As organizations look to building efficient, scalable web applications, they often turn to the cloud to satisfy their needs. Given that the leading infrastructure-as-a-service (IaaS) providers Amazon Web Services (AWS), Rackspace, and Windows Azure are best known for their public cloud solutions, it's not surprising that some businesses never consider private clouds because they know too little about them. While public clouds offer similar security to private ones, and may be certified for compliance with HIPAA, Sarbanes-Oxley, or PCI requirements, not all companies are comfortable yet with losing what they perceive as a level of control of their data. For them, a private cloud may be a first step toward “cloudifying” their organization’s data centers. But before they consider a private cloud as an alternative, businesses first need to understand just what a private cloud is.
The definition of private cloud is not as clear-cut as you might think. Because it's a cloud, it provides hosted services to an organization that can scale to meet the demands of one or many applications. Because it's private, its resources are not shared, as can be the case with public cloud platforms. Private clouds are API-driven, have metered usage, and allow self-service or highly automated provisioning. RightScale myCloud lets organizations create and manage private clouds using popular cloud infrastructure software such as CloudStack and OpenStack.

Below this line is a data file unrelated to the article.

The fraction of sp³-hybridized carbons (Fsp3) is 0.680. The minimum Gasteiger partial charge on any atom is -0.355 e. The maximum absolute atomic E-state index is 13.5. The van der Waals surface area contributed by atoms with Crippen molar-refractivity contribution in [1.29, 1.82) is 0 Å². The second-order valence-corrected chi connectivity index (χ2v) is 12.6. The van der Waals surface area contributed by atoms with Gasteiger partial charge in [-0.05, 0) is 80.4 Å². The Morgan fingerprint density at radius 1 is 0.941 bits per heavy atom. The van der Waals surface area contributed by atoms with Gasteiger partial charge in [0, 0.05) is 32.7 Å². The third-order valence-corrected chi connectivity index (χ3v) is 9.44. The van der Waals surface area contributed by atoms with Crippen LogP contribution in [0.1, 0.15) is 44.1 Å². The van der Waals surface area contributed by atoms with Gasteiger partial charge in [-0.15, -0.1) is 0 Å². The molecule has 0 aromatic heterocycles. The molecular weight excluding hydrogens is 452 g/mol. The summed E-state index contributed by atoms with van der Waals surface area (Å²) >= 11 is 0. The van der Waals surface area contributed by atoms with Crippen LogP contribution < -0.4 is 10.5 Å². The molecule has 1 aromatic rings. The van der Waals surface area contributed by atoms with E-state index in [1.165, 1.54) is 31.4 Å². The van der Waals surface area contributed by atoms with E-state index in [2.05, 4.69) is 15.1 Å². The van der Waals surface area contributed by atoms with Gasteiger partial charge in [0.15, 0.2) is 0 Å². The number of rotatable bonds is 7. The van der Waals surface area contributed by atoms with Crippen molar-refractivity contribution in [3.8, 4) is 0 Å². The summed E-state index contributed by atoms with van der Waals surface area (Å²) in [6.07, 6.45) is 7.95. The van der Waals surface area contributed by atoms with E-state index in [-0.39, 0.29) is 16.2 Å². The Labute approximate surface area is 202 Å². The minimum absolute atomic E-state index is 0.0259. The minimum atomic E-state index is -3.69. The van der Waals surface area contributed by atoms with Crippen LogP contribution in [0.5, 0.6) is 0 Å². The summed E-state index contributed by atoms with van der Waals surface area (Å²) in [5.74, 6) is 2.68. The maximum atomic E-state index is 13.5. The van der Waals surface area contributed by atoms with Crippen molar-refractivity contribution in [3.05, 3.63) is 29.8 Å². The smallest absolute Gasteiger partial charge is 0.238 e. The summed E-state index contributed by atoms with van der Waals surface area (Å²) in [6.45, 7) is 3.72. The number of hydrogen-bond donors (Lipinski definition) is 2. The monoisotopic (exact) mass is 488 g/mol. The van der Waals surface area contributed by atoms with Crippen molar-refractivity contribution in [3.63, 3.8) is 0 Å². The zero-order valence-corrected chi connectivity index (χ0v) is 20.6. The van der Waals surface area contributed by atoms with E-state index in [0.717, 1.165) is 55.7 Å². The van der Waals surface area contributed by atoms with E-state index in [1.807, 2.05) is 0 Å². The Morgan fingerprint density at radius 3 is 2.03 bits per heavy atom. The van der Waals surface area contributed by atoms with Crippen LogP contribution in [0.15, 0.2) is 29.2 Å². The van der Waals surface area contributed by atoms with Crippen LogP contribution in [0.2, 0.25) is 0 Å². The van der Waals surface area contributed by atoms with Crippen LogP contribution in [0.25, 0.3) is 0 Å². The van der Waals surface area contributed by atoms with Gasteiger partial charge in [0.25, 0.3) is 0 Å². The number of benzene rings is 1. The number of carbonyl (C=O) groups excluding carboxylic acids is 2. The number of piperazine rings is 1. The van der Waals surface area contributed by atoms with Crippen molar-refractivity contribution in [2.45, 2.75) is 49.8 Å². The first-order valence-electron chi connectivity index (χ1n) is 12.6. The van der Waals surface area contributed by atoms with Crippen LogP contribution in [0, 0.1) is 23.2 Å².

A Private Cloud Can Be Off-Premises
Cloud infrastructure providers such as Rackspace and Windows Azure maintain that a private cloud can be any server environment reserved for a single organization's use, even if it's off-premises. By that definition, you could host a private cloud on a public platform, as long as no other organization shares the same resources. However, any data you put in the hands of a third party may be slightly more exposed to subpoena by law enforcement agencies than data you host internally.
You might also consider hosting your private cloud on your own hardware behind your own firewall, but allowing it to be managed by a third party, thereby retaining one of the great benefits of cloud computing — freeing up your internal IT staff. While this practice clearly preserves the private cloud, it has a slight potential to reduce the degree of privacy.
Given these benefits, why shouldn't everyone choose a private cloud? One reason can be cost. If you wish to maintain dedicated hardware resources, you're going to have to pay for your hardware up front and maintain your cloud infrastructure full time, rather than being able to take advantage of the elastic nature of usage and costs with a public cloud. But a private cloud can also sometimes be more economical than using public cloud. There is really no simple answer as to which is more cost efficient. Recent Forrester research also uncovered some interesting nuances in private cloud deployment that are worth considering.
If your organization has adequate IT resources, you may already be considering a private cloud as an alternative or complement to public cloud projects. When you do, take a look at how RightScale can help you manage it.